Your resume is an essential part of your job search tool kit.
No matter what kind of job you want, you'll need a resume. If done properly, it's the document that will move you to a job interview and potential employment. Do not approach the task of writing the resume lightly.
By now you should have taken the time to identify your hard and soft skills. If you cannot identify at least 20 job-related skills at this point, your first task is to revisit the section on Identifying Your Skills and create a list.
Be aware that your resume is a moving target. Once you have completed one resume you may have to change it frequently to match the qualifications and skills sought by employers for specific jobs.
Your resume can be edited, redirected and transformed depending on the jobs you pursue, so having a more general document with adjustable pieces makes sense.
Job seekers start out at different points when preparing resumes. Some will have a resume a few months or a few years old. Others may have been employed for several years and don't have a current resume, or may have one buried on a hard drive they threw out years ago.
Its importance should not be underestimated. "Resume writing is a creative exercise that combines the skills of direct mail with the skills of a storyteller," writes Penelope Trunk in "Brazen Careerist: The New Rules for Success." "You can be great at your job, but unless your current boss is going to personally arrange your next job interview, you're going to have to depend on your resume. Your resume gets you the interview, and you can't get a job without that."
Regardless of where you're starting in writing a resume you should follow a simple four-step process to help you organize your information into a presentable document.
1) Take a look at some resume samples to see how they're formatted, the language job seekers use and how they describe skills, careers, interests and lives.
2) Establish clear objectives for your search. What kind of company do you want to work for? What size? In what field? The same industry you have been in or a different one? What sorts of jobs are you seeking? Answer those questions for yourself and then you can begin to tailor the section of the resume called "job objective."
3) Conduct a skills and jobs inventory. Put all your skills together on a sheet and match them as much as possible with your accomplishments as a leader or an employee. Future employers are only marginally interested in the fact you worked for Mega Corporation or DMZ Operations; they want to know what skills you displayed in your work and whether those skills saved money, improved efficiency, led to a more motivated workforce, or whatever. Ask and then answer these questions: What talents have I exercised in my previous positions? How are they relevant to the set of employers I am pursuing?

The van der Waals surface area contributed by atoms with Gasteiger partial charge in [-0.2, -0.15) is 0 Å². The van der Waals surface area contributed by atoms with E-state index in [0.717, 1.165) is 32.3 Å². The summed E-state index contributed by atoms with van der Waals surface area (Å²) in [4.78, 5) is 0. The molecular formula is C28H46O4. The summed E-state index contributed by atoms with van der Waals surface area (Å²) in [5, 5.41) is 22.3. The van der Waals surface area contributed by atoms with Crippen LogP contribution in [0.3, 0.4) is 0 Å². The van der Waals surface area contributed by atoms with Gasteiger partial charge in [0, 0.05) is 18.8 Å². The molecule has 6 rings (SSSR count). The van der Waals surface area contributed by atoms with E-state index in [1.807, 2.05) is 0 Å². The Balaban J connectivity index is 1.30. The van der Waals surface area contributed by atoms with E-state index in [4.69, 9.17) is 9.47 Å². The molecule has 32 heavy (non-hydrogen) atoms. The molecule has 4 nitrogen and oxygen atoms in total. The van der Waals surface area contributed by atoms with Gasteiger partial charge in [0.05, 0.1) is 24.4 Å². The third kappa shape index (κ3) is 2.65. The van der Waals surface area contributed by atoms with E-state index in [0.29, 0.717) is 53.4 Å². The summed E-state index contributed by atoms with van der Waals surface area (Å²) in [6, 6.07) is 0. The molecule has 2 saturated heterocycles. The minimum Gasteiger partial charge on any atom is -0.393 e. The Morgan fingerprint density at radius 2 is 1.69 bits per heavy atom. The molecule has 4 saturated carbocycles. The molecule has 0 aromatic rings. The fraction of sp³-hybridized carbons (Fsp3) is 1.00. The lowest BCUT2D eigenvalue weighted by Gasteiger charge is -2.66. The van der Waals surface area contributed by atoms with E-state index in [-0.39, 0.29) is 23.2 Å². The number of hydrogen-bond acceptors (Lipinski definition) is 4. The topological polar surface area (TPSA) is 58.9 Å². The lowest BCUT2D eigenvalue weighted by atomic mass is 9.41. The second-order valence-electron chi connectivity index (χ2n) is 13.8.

Trunk, the job search author, encourages you to "list achievements, not job duties...anyone can do a job, but achievements show you did the job well." A case in point, she writes, is when a job seeker writes: "Managed two people and created a tracking system for marketing." Instead, she says, consider this: "Managed the team that built a tracking system to decrease marketing costs 10 percent." The second example obviously sounds more impressive and leads to a primary goal in resume writing: Always emphasize your achievements in your resume.
Having made an inventory of skills and jobs, you can move on to competencies. What are you good at and what evidence do you have of that? Thinking about competencies is less about listing what you have done and more about your ability to research, work on a team, lead, write, present material before audiences, learn new machinery in a plant environment, or raise a family. This is similar to listing your skills, but focuses instead on skills that have not necessarily been used in jobs. Competencies are exercised skills.
4) List all your jobs in a reverse chronological order, with dates of employment and various positions held within various companies. (List your most recent job first, and so forth.) If you have had a rich and varied job career you can list the last three or four jobs and skip your earlier career, or truncate it into single lines: "U.S. Bank, teller, 2000-2005."
The five common resume formats are chronological, functional, combination, targeted and keyword. Each format has distinct advantages and disadvantages. The choice of which one to use should be driven by several factors, all of which focus on presenting your skills in the best possible light for potential employers.
If you're uncertain about which format might work best for you, take a look at our Resume Format Comparison Chart. It can help you understand the pros and cons of each.
You may end up developing a resume using more than one of these formats, so that you can more easily meet the preferences of a particular employer.
The good news is once you have written a decent resume it's easier to go back and customize it for a different employer.
You can cut and paste, add and subtract. And by having a relatively simple design, you'll be able to use the same resumes for e-mail attachments, online job seeking sites and snail-mailed submissions.
Following is a brief overview of the three approaches.
The emphasis for this format is on a chronological listing of employment and work-related duties, responsibilities, experiences acquired while on the job for any specific employer.
The format highlights recent employment, while de-emphasizing jobs held years ago. The chronological resume is best for those with a consistent employment history, no gaps in employment and job experiences directly relate to their current goals.